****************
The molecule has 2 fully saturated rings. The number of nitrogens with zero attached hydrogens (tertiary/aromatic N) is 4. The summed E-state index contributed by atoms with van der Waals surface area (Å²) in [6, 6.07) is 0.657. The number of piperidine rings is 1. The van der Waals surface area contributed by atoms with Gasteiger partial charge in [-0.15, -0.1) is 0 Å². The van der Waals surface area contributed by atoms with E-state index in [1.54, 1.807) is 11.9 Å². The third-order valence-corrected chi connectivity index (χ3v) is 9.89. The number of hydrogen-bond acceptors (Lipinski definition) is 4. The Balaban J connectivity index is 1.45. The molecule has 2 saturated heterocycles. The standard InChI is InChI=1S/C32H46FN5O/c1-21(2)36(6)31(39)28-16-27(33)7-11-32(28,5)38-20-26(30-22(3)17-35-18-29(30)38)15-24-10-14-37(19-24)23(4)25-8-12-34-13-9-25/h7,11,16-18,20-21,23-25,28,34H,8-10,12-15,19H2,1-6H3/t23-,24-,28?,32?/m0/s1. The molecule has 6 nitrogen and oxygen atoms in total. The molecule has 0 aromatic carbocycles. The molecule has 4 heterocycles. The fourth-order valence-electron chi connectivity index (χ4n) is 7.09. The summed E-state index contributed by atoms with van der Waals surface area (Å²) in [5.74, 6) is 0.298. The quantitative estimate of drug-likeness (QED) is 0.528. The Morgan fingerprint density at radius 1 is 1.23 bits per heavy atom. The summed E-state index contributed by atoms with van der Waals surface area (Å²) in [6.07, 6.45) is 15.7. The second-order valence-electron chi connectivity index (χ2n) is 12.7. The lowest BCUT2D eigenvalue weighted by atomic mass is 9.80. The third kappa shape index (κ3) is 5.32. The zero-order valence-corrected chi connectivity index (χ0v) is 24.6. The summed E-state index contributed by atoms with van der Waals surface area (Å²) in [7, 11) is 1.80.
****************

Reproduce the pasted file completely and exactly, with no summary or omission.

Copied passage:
The molecule has 2 fully saturated rings. The number of nitrogens with zero attached hydrogens (tertiary/aromatic N) is 4. The summed E-state index contributed by atoms with van der Waals surface area (Å²) in [6, 6.07) is 0.657. The number of piperidine rings is 1. The van der Waals surface area contributed by atoms with Gasteiger partial charge in [-0.15, -0.1) is 0 Å². The van der Waals surface area contributed by atoms with E-state index in [1.54, 1.807) is 11.9 Å². The third-order valence-corrected chi connectivity index (χ3v) is 9.89. The number of hydrogen-bond acceptors (Lipinski definition) is 4. The Balaban J connectivity index is 1.45. The molecule has 2 saturated heterocycles. The standard InChI is InChI=1S/C32H46FN5O/c1-21(2)36(6)31(39)28-16-27(33)7-11-32(28,5)38-20-26(30-22(3)17-35-18-29(30)38)15-24-10-14-37(19-24)23(4)25-8-12-34-13-9-25/h7,11,16-18,20-21,23-25,28,34H,8-10,12-15,19H2,1-6H3/t23-,24-,28?,32?/m0/s1. The molecule has 6 nitrogen and oxygen atoms in total. The molecule has 0 aromatic carbocycles. The molecule has 4 heterocycles. The fourth-order valence-electron chi connectivity index (χ4n) is 7.09. The summed E-state index contributed by atoms with van der Waals surface area (Å²) in [5.74, 6) is 0.298. The quantitative estimate of drug-likeness (QED) is 0.528. The Morgan fingerprint density at radius 1 is 1.23 bits per heavy atom. The summed E-state index contributed by atoms with van der Waals surface area (Å²) in [6.07, 6.45) is 15.7. The second-order valence-electron chi connectivity index (χ2n) is 12.7. The lowest BCUT2D eigenvalue weighted by atomic mass is 9.80. The third kappa shape index (κ3) is 5.32. The zero-order valence-corrected chi connectivity index (χ0v) is 24.6. The summed E-state index contributed by atoms with van der Waals surface area (Å²) in [7, 11) is 1.80.